All Yarn, All the Time

Friday, September 22, 2006

Raglan Ruffle Sweater Pattern

Thanks for all your lovely comments on my work, I really appreciate it. So for your amusement, I present the Raglan Ruffle sweater. Kay (aka Sock Princess) knit this one a year or so ago, and I think Vicki made one too. I'm sure I never updated the pattern with your comments, so if you see any problems please let me know so I can correct them - I did my best to make this as clear and error free as possible. Elise got a lot of wear out of it, and the Cotton Twist was machine washed many times with excellent result.

Notes: This short sleeved child sweater is knit from the top down in one piece, with an eyelet trim below natural waist and ruffle finish on the bottom. The eyelet band is threaded with contrast yarn made of twisted cord. The sweater is worked in plain stockinette stitch. Ruffle bottom is not represented in the schema measurements. Shown in size 25 inch chest on almost-4-year-old.

Needles: US 8, 6 or to make gauge

Size: 27 inch chest , about 4-5 year old size

Gauge: 5 sts 6 rws per 1" Stockinette stitch

Estimated Ydg: 470

Yarn: 6 hanks of Berroco Cotton Twist, 85 yds/hank, 70% Cotton 30% Rayon


With larger needle, cast on 44 sts. Do not join.

Set Up Row

RS: Knit 1, pm, K1 (seam st), pm, work 8 sts (sleeve sts), pm, work 1 st

(seam st), pm, work 22 sts (back sts), pm, work 1 st (seam st), pm, work 8

sts (sleeve sts), pm, work 1 st (seam st), pm, work last st.

Turn, work one WS row (purl).

Neck Shaping

Working back and forth in stockinette, inc 8 sts on each RS row as follows: *Work to

marker, M1, sm, k1(seam st), sm, M1; repeat from *. Cont in this manner until

2 sts before the first marker. [2, 10, 24, 10, 2, + 4 seam sts] (52 total sts)

Working back and forth, inc 10 sts on each RS row as follows: Inc 1 in the

first st. *Work to the marker, M1,sm, k1(seam st), sm, M1; repeat from *,

end inc 1 in last st.

Cont in this manner until there are 12 sts before first marker. [12, 20, 34, 20,

12, + 4 seam sts] (102 total sts) On the next RS row, increase before and

after each seam stitch (8 increases). Complete row, cast on 10 sts. Join and

cont working to the first marker, round start. Round sequence: sleeve, back,

sleeve, front. Sts: [22, 36, 22, 36, + 4 seam sts] (120 total sts)

Bodice Shaping

To complete the bodice:

M1 on either side of each seam st (8 incs) every 1 rnd/rnds 1x, then every

2 rnd/rnds 11x. Sts: [46, 60, 46, 60, + 4 seam sts.]

Work even until 48 rounds [8"] are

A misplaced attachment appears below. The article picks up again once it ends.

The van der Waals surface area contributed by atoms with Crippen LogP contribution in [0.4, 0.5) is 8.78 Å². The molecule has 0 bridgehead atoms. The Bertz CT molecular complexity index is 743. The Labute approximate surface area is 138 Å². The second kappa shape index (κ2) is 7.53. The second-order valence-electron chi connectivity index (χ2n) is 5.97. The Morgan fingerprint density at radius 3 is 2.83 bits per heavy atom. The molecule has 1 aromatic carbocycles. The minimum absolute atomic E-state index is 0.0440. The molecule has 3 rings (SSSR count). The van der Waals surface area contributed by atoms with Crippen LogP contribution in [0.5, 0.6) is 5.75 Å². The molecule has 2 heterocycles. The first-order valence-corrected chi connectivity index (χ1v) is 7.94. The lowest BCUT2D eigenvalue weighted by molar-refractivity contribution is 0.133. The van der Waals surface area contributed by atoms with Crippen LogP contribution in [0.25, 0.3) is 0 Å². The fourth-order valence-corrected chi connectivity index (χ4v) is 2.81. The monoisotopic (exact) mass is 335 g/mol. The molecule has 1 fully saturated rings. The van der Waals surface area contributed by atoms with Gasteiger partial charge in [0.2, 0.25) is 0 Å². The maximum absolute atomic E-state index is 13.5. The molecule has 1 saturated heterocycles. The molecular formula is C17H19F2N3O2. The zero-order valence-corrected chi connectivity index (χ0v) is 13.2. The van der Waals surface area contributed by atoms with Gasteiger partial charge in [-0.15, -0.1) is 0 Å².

Slip sts for each section onto separate pieces of scrap yarn. Sequence:

sleeve sts, back sts + 2 seam sts,sleeve sts,front sts + 2 seam

sts.Sts: 46, 62, 46, 62

Work Sleeves

Sleeves (work 2)

With larger size needle cast on 5 sts, work 46 sleeve sts, cast on 5 sts, place

marker and join.

Shape Sleeve

work 1 rnd. Begin sleeve shaping:Dec 1 st on each side of marker every

2nd rnd 8x.Cont in pat st until piece measures 2"[rnd


Change to smaller needles for cuff.

Sleeve-to-Rib Dec Round

[Work 12, k2tog] 2x, work 12.

Work rib for 6 rounds[1"].

Bind off 38 sts.

Work Body

Slip front and back body sts onto a circular needle. Cast on 5 sts, work

across front, cast on 5 sts, pm(side seam), cast on 5 sts, join front and

back, work across back, cast on 5 sts, pm(beg of rnd marker), Join.

Work in rounds until underarm to bottom measures 9" or as long as you need to hit just below the natural waistline, or as desired.

Begin eyelet band and finishing ruffle:

beginning at the side seam,

round 1: purl

round 2: k1, *yo, k2tog, k5. repeat from * to end (may not work out exactly, but should be OK…fudge at the end if you must to make it look mostly even)

round 3: knit

round 4: purl

round 5: knit

round 6: k1, m1 across. You will have 244 stitches now.

round 7: m1, k2 across. You should have about 325 stitches.

round 8 and 9: knit

Bind off all stitches and admire your ruffle!!


Graft underarms.

Weave in all ends.

Standard Neck Finishing:

With smaller needle, pick up 72 sts around

neck edge. Inc or dec as necessary on

the first row to balance pattern. Work

rib for 1" or desired length. Bind off


Twisted cord (directions adapted from All Stitched Up by Jane Crowfoot, an excellent book on finishing techniques):

With contrast yarn, choose 3 strands of yarn that are twice as long as needed to thread through eyelets and tie a will have to estimate.

Tie strands together at one end and and tape the knot to the wall with masking tape. Twist the yarn in one direction until it is tight.

Next, hold the end of the yarn firmly in your left hand and pinch the middle of the yarn with the thumb and forefinger of your right hand. Take the end in your left hand up to the secured end and let go of the piece held down by your right hand.

The yarn will twist itself into a cord. Tie the free ends together and even out any bumps using your fingers.

Wednesday, September 20, 2006

Rejected, but Not Dejected :o)